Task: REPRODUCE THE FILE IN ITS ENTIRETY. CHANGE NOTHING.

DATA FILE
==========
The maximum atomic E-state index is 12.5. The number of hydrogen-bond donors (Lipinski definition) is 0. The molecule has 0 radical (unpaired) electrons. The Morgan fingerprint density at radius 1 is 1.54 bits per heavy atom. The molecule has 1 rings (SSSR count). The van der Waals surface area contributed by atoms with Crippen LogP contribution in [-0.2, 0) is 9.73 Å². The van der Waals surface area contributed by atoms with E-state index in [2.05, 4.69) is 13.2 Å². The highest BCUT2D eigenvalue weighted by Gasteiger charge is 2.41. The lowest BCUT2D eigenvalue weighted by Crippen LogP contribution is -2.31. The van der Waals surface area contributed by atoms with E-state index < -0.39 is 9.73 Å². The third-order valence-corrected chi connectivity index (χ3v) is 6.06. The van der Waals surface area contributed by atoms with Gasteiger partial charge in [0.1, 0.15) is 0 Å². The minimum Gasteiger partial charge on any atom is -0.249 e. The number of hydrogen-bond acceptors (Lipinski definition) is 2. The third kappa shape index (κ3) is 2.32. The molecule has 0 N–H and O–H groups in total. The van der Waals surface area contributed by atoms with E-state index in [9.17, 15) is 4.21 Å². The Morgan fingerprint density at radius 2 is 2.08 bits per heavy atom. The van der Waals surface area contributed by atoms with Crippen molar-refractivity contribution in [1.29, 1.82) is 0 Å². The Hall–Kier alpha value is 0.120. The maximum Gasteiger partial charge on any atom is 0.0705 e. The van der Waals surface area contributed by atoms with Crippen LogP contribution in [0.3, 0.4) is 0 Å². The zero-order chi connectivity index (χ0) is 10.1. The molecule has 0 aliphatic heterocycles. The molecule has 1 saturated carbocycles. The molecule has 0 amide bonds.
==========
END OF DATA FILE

The maximum atomic E-state index is 12.5. The number of hydrogen-bond donors (Lipinski definition) is 0. The molecule has 0 radical (unpaired) electrons. The Morgan fingerprint density at radius 1 is 1.54 bits per heavy atom. The molecule has 1 rings (SSSR count). The van der Waals surface area contributed by atoms with Crippen LogP contribution in [-0.2, 0) is 9.73 Å². The van der Waals surface area contributed by atoms with E-state index in [2.05, 4.69) is 13.2 Å². The highest BCUT2D eigenvalue weighted by Gasteiger charge is 2.41. The lowest BCUT2D eigenvalue weighted by Crippen LogP contribution is -2.31. The van der Waals surface area contributed by atoms with E-state index < -0.39 is 9.73 Å². The third-order valence-corrected chi connectivity index (χ3v) is 6.06. The van der Waals surface area contributed by atoms with Gasteiger partial charge in [0.1, 0.15) is 0 Å². The minimum Gasteiger partial charge on any atom is -0.249 e. The number of hydrogen-bond acceptors (Lipinski definition) is 2. The third kappa shape index (κ3) is 2.32. The molecule has 0 N–H and O–H groups in total. The van der Waals surface area contributed by atoms with E-state index in [9.17, 15) is 4.21 Å². The Morgan fingerprint density at radius 2 is 2.08 bits per heavy atom. The van der Waals surface area contributed by atoms with Crippen molar-refractivity contribution in [1.29, 1.82) is 0 Å². The Hall–Kier alpha value is 0.120. The maximum Gasteiger partial charge on any atom is 0.0705 e. The van der Waals surface area contributed by atoms with Crippen LogP contribution in [0.3, 0.4) is 0 Å². The zero-order chi connectivity index (χ0) is 10.1. The molecule has 0 aliphatic heterocycles. The molecule has 1 saturated carbocycles. The molecule has 0 amide bonds.